Pulido-Navarro M, Noriega-Elío M. Condiciones objetivas y subjetivas del trabajo y trastornos psicofísicos. [Objective and subjective conditions of work and psycho-physical disturbances.] Cadernos de Saúde Pública [Public Health Notebooks] (Rio de Janeiro, Brazil) 2003 January-February; 19(1): 269-277.

Objectives:To analyze the relationship between work conditions and psycho-physical disturbances, in an assessment of the content of work in a chemical-pharmaceutical industry in Mexico.

Methodology:Qualitative-quantitative using three techniques: an instrument for observing the work process, an instrument to assess safety and health conditions in the company, and an epidemiological survey (n=377).

Results:The context for the study was that of multinational pharmaceutical companies whose business initiatives were: innovation, speed of operations, and growth, with the overriding aim of maximizing economic performance. These policies invoked a series of changes that ultimately affected the final link in the chain of decisions: the worker. The trend toward mechanization and automation increased the psychic demands on workers, by subjecting them to changes that simplified tasks, making these tasks repetitive and monotonous, and by burdening them with uninteresting activities.

Although the study found some acceptable aspects of safety and hygiene, the root problem was that for the majority of activities the worker could not exercise control over what he did. Nor did the worker have the possibility of expanding one’s knowledge or developing one’s own creativity or capacity for initiative. The workers in the plant under study had no possibility of participating in planning and organizing work routines. Therefore, they were deprived of their capacity for reasoning.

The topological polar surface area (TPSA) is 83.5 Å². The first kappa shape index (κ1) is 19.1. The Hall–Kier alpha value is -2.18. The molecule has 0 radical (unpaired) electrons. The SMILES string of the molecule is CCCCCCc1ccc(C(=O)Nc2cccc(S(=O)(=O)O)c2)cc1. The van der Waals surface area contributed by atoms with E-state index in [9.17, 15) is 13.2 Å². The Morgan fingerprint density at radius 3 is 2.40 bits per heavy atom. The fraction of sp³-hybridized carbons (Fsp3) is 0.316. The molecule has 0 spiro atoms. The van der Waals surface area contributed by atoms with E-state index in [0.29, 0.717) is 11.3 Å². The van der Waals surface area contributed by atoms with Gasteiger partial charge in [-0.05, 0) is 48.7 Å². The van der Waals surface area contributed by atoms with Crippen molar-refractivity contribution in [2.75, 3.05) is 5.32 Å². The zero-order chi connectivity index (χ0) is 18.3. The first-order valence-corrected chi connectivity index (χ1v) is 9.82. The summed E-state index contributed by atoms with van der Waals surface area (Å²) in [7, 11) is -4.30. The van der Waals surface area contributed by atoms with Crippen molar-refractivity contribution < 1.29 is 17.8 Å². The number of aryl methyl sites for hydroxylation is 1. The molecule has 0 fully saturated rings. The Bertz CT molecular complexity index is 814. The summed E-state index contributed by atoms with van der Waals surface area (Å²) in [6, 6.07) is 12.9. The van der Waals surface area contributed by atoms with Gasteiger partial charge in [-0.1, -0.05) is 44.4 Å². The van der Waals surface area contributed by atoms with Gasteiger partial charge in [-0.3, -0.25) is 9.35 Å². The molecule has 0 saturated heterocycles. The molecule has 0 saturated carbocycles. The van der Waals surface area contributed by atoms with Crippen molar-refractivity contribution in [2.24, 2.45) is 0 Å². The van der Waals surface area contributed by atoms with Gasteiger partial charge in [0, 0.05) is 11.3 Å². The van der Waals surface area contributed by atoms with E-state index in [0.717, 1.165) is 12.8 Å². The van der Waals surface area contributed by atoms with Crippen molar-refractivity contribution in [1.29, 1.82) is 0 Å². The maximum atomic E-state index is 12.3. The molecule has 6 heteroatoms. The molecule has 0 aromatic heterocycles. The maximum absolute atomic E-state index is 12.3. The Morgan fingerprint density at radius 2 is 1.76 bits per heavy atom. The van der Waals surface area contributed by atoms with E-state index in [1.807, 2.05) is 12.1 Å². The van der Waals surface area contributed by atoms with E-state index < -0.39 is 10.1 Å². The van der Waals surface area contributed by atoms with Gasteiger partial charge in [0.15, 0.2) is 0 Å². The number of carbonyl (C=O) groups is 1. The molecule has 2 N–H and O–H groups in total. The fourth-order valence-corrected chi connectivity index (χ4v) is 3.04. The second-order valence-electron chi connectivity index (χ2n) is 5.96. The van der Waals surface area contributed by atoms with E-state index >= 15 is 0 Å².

A fundamental problem derived from the rotation of work shifts, which affected health because as it altered the circadian cycle and the rhythm of daily life. The company used the rotation of work shifts to favor or to punish workers, which produced divisions and rivalries among them while increasing the power of the supervisors.

The study found strong associations between clusters of demands and health problems. The demands fell basically into three categories: 1) those related to the type of work routines, whose principal characteristics were meticulousness, immobility, and repetitiveness; 2) those associated with the time span of work (a prolonged shift and work on days off and on vacation days); 3) those related to very strict supervision and control. These demands played a critical role in the appearance of two types of pathologies: 1) the psychic, psychosomatic, and fatigue-related (rate of 69 per 100 workers) and 2) the muscular-skeletal (rate of 48 per 100). Regarding occupational risks, another important factor was noise.

Conclusions:Both objective and subjective conditions play important roles in causing sickness among workers.

Copyright 2007 University of New Mexico